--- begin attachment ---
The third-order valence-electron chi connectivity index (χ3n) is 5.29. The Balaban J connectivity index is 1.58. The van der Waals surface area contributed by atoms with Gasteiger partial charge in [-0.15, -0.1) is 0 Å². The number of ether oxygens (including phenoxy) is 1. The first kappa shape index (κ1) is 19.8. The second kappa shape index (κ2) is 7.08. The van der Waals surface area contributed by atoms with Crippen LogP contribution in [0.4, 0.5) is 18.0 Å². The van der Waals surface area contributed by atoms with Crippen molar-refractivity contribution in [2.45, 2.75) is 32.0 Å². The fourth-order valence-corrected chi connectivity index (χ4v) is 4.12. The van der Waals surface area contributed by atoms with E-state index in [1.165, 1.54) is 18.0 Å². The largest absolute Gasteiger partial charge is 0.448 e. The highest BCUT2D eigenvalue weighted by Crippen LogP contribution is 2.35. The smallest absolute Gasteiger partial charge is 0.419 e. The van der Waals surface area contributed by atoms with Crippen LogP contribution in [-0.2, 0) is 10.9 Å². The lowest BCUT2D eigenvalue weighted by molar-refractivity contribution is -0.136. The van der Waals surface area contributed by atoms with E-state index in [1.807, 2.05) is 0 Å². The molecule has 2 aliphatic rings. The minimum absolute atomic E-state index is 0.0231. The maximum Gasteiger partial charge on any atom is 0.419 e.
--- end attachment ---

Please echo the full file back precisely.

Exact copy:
The third-order valence-electron chi connectivity index (χ3n) is 5.29. The Balaban J connectivity index is 1.58. The van der Waals surface area contributed by atoms with Gasteiger partial charge in [-0.15, -0.1) is 0 Å². The number of ether oxygens (including phenoxy) is 1. The first kappa shape index (κ1) is 19.8. The second kappa shape index (κ2) is 7.08. The van der Waals surface area contributed by atoms with Crippen LogP contribution in [0.4, 0.5) is 18.0 Å². The van der Waals surface area contributed by atoms with Crippen molar-refractivity contribution in [2.45, 2.75) is 32.0 Å². The fourth-order valence-corrected chi connectivity index (χ4v) is 4.12. The van der Waals surface area contributed by atoms with E-state index in [1.165, 1.54) is 18.0 Å². The largest absolute Gasteiger partial charge is 0.448 e. The highest BCUT2D eigenvalue weighted by Crippen LogP contribution is 2.35. The smallest absolute Gasteiger partial charge is 0.419 e. The van der Waals surface area contributed by atoms with Crippen LogP contribution in [-0.2, 0) is 10.9 Å². The lowest BCUT2D eigenvalue weighted by molar-refractivity contribution is -0.136. The van der Waals surface area contributed by atoms with E-state index in [1.807, 2.05) is 0 Å². The molecule has 2 aliphatic rings. The minimum absolute atomic E-state index is 0.0231. The maximum Gasteiger partial charge on any atom is 0.419 e.